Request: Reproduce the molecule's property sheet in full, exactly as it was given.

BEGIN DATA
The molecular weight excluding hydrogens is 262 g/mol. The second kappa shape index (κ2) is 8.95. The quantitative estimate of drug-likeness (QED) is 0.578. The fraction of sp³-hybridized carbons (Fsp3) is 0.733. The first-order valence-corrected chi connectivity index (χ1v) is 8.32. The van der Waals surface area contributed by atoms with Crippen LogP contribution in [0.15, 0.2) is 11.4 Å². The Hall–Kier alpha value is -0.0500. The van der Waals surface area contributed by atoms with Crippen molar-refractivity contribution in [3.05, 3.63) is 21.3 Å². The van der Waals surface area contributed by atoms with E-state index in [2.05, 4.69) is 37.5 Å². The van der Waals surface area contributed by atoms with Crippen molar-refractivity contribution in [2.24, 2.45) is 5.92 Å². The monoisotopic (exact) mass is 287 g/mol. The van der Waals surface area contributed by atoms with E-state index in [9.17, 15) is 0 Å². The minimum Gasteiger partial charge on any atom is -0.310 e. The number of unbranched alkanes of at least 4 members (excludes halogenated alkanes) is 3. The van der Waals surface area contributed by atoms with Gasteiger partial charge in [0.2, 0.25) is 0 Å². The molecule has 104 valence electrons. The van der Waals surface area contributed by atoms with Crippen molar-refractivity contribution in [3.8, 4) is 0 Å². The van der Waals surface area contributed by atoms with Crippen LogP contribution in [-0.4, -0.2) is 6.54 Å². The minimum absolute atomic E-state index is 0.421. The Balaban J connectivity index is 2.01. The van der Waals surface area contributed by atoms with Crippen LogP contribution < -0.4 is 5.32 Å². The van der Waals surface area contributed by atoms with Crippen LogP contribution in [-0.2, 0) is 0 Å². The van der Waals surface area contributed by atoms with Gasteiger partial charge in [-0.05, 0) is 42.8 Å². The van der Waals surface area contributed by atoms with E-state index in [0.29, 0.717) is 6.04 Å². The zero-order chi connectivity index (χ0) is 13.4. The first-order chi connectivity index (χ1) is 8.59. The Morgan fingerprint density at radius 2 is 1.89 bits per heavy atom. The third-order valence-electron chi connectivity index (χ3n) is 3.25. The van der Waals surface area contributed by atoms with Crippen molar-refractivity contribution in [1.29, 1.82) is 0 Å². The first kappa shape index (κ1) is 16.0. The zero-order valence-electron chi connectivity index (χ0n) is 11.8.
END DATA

The molecular weight excluding hydrogens is 262 g/mol. The second kappa shape index (κ2) is 8.95. The quantitative estimate of drug-likeness (QED) is 0.578. The fraction of sp³-hybridized carbons (Fsp3) is 0.733. The first-order valence-corrected chi connectivity index (χ1v) is 8.32. The van der Waals surface area contributed by atoms with Crippen LogP contribution in [0.15, 0.2) is 11.4 Å². The Hall–Kier alpha value is -0.0500. The van der Waals surface area contributed by atoms with Crippen molar-refractivity contribution in [3.05, 3.63) is 21.3 Å². The van der Waals surface area contributed by atoms with E-state index in [2.05, 4.69) is 37.5 Å². The van der Waals surface area contributed by atoms with Crippen molar-refractivity contribution in [2.24, 2.45) is 5.92 Å². The monoisotopic (exact) mass is 287 g/mol. The van der Waals surface area contributed by atoms with E-state index in [9.17, 15) is 0 Å². The minimum Gasteiger partial charge on any atom is -0.310 e. The number of unbranched alkanes of at least 4 members (excludes halogenated alkanes) is 3. The van der Waals surface area contributed by atoms with Gasteiger partial charge in [0.2, 0.25) is 0 Å². The molecule has 104 valence electrons. The van der Waals surface area contributed by atoms with Crippen molar-refractivity contribution in [3.8, 4) is 0 Å². The van der Waals surface area contributed by atoms with Crippen LogP contribution in [-0.4, -0.2) is 6.54 Å². The minimum absolute atomic E-state index is 0.421. The Balaban J connectivity index is 2.01. The van der Waals surface area contributed by atoms with Crippen LogP contribution < -0.4 is 5.32 Å². The van der Waals surface area contributed by atoms with Crippen LogP contribution in [-0.2, 0) is 0 Å². The van der Waals surface area contributed by atoms with Gasteiger partial charge in [-0.05, 0) is 42.8 Å². The van der Waals surface area contributed by atoms with E-state index in [0.29, 0.717) is 6.04 Å². The zero-order chi connectivity index (χ0) is 13.4. The first-order chi connectivity index (χ1) is 8.59. The Morgan fingerprint density at radius 2 is 1.89 bits per heavy atom. The third-order valence-electron chi connectivity index (χ3n) is 3.25. The van der Waals surface area contributed by atoms with Crippen molar-refractivity contribution in [1.29, 1.82) is 0 Å². The first kappa shape index (κ1) is 16.0. The zero-order valence-electron chi connectivity index (χ0n) is 11.8.